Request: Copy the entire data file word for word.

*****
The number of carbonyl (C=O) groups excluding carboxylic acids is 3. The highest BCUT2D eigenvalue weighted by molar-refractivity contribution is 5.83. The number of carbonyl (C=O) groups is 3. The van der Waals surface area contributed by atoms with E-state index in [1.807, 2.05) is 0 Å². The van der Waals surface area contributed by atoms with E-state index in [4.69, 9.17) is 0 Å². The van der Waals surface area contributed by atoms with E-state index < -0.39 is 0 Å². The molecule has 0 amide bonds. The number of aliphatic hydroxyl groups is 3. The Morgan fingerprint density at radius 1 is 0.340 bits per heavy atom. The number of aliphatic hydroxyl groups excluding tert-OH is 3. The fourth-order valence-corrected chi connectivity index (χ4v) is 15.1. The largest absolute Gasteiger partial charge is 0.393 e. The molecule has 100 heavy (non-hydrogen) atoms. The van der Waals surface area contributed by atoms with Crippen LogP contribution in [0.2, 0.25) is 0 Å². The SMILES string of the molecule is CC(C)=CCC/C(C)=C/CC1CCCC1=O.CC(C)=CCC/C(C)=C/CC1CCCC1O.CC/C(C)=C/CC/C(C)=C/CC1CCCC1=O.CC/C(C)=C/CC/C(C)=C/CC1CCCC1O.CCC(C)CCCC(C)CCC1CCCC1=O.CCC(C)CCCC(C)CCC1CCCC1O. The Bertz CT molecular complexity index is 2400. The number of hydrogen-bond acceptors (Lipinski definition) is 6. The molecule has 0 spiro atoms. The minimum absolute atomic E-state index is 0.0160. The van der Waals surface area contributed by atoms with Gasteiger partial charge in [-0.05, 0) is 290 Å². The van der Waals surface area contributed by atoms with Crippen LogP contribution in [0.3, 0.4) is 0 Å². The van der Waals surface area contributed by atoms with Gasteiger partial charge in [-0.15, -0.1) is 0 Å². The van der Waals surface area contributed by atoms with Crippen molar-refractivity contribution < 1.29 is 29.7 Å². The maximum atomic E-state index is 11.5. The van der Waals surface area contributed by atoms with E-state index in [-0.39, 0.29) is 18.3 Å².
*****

The number of carbonyl (C=O) groups excluding carboxylic acids is 3. The highest BCUT2D eigenvalue weighted by molar-refractivity contribution is 5.83. The number of carbonyl (C=O) groups is 3. The van der Waals surface area contributed by atoms with E-state index in [1.807, 2.05) is 0 Å². The van der Waals surface area contributed by atoms with E-state index in [4.69, 9.17) is 0 Å². The van der Waals surface area contributed by atoms with E-state index < -0.39 is 0 Å². The molecule has 0 amide bonds. The number of aliphatic hydroxyl groups is 3. The Morgan fingerprint density at radius 1 is 0.340 bits per heavy atom. The number of aliphatic hydroxyl groups excluding tert-OH is 3. The fourth-order valence-corrected chi connectivity index (χ4v) is 15.1. The largest absolute Gasteiger partial charge is 0.393 e. The molecule has 100 heavy (non-hydrogen) atoms. The van der Waals surface area contributed by atoms with Crippen LogP contribution in [0.2, 0.25) is 0 Å². The SMILES string of the molecule is CC(C)=CCC/C(C)=C/CC1CCCC1=O.CC(C)=CCC/C(C)=C/CC1CCCC1O.CC/C(C)=C/CC/C(C)=C/CC1CCCC1=O.CC/C(C)=C/CC/C(C)=C/CC1CCCC1O.CCC(C)CCCC(C)CCC1CCCC1=O.CCC(C)CCCC(C)CCC1CCCC1O. The Bertz CT molecular complexity index is 2400. The number of hydrogen-bond acceptors (Lipinski definition) is 6. The molecule has 0 spiro atoms. The minimum absolute atomic E-state index is 0.0160. The van der Waals surface area contributed by atoms with Gasteiger partial charge in [-0.05, 0) is 290 Å². The van der Waals surface area contributed by atoms with Crippen LogP contribution in [0.3, 0.4) is 0 Å². The van der Waals surface area contributed by atoms with Gasteiger partial charge in [-0.15, -0.1) is 0 Å². The van der Waals surface area contributed by atoms with Crippen molar-refractivity contribution < 1.29 is 29.7 Å². The maximum atomic E-state index is 11.5. The van der Waals surface area contributed by atoms with E-state index in [-0.39, 0.29) is 18.3 Å².